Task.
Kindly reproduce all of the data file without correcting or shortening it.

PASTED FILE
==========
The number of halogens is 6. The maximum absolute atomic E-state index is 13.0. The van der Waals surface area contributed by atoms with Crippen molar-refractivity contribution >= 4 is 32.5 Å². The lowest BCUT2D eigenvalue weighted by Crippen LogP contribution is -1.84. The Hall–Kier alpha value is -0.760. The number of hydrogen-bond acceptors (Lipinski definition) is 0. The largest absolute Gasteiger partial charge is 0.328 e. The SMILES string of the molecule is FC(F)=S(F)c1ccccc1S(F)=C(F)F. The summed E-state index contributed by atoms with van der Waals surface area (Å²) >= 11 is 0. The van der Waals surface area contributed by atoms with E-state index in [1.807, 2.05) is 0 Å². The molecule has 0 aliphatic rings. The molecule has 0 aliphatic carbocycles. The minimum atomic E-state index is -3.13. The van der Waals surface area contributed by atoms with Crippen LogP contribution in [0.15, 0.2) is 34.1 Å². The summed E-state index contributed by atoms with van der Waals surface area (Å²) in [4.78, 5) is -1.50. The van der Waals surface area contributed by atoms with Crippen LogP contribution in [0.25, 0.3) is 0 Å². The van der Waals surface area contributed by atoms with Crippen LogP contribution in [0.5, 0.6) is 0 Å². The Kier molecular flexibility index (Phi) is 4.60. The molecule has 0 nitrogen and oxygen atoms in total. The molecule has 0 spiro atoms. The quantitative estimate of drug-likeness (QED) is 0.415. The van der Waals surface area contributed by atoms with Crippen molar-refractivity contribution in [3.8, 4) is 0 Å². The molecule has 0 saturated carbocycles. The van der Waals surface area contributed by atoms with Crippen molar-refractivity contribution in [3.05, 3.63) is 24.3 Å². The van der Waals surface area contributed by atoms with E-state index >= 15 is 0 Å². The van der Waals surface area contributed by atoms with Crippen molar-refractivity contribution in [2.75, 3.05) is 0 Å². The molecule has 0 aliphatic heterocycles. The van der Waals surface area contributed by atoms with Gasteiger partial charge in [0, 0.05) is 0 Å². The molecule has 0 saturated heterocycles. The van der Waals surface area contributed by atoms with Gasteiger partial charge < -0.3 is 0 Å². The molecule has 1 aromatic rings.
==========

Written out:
The number of halogens is 6. The maximum absolute atomic E-state index is 13.0. The van der Waals surface area contributed by atoms with Crippen molar-refractivity contribution >= 4 is 32.5 Å². The lowest BCUT2D eigenvalue weighted by Crippen LogP contribution is -1.84. The Hall–Kier alpha value is -0.760. The number of hydrogen-bond acceptors (Lipinski definition) is 0. The largest absolute Gasteiger partial charge is 0.328 e. The SMILES string of the molecule is FC(F)=S(F)c1ccccc1S(F)=C(F)F. The summed E-state index contributed by atoms with van der Waals surface area (Å²) >= 11 is 0. The van der Waals surface area contributed by atoms with E-state index in [1.807, 2.05) is 0 Å². The molecule has 0 aliphatic rings. The molecule has 0 aliphatic carbocycles. The minimum atomic E-state index is -3.13. The van der Waals surface area contributed by atoms with Crippen LogP contribution in [0.15, 0.2) is 34.1 Å². The summed E-state index contributed by atoms with van der Waals surface area (Å²) in [4.78, 5) is -1.50. The van der Waals surface area contributed by atoms with Crippen LogP contribution in [0.25, 0.3) is 0 Å². The van der Waals surface area contributed by atoms with Crippen LogP contribution in [0.5, 0.6) is 0 Å². The Kier molecular flexibility index (Phi) is 4.60. The molecule has 0 nitrogen and oxygen atoms in total. The molecule has 0 spiro atoms. The quantitative estimate of drug-likeness (QED) is 0.415. The van der Waals surface area contributed by atoms with Crippen molar-refractivity contribution in [3.8, 4) is 0 Å². The molecule has 0 saturated carbocycles. The van der Waals surface area contributed by atoms with Crippen molar-refractivity contribution in [3.05, 3.63) is 24.3 Å². The van der Waals surface area contributed by atoms with E-state index >= 15 is 0 Å². The van der Waals surface area contributed by atoms with Crippen molar-refractivity contribution in [2.75, 3.05) is 0 Å². The molecule has 0 aliphatic heterocycles. The van der Waals surface area contributed by atoms with Gasteiger partial charge in [0, 0.05) is 0 Å². The molecule has 0 saturated heterocycles. The van der Waals surface area contributed by atoms with Gasteiger partial charge < -0.3 is 0 Å². The molecule has 1 aromatic rings.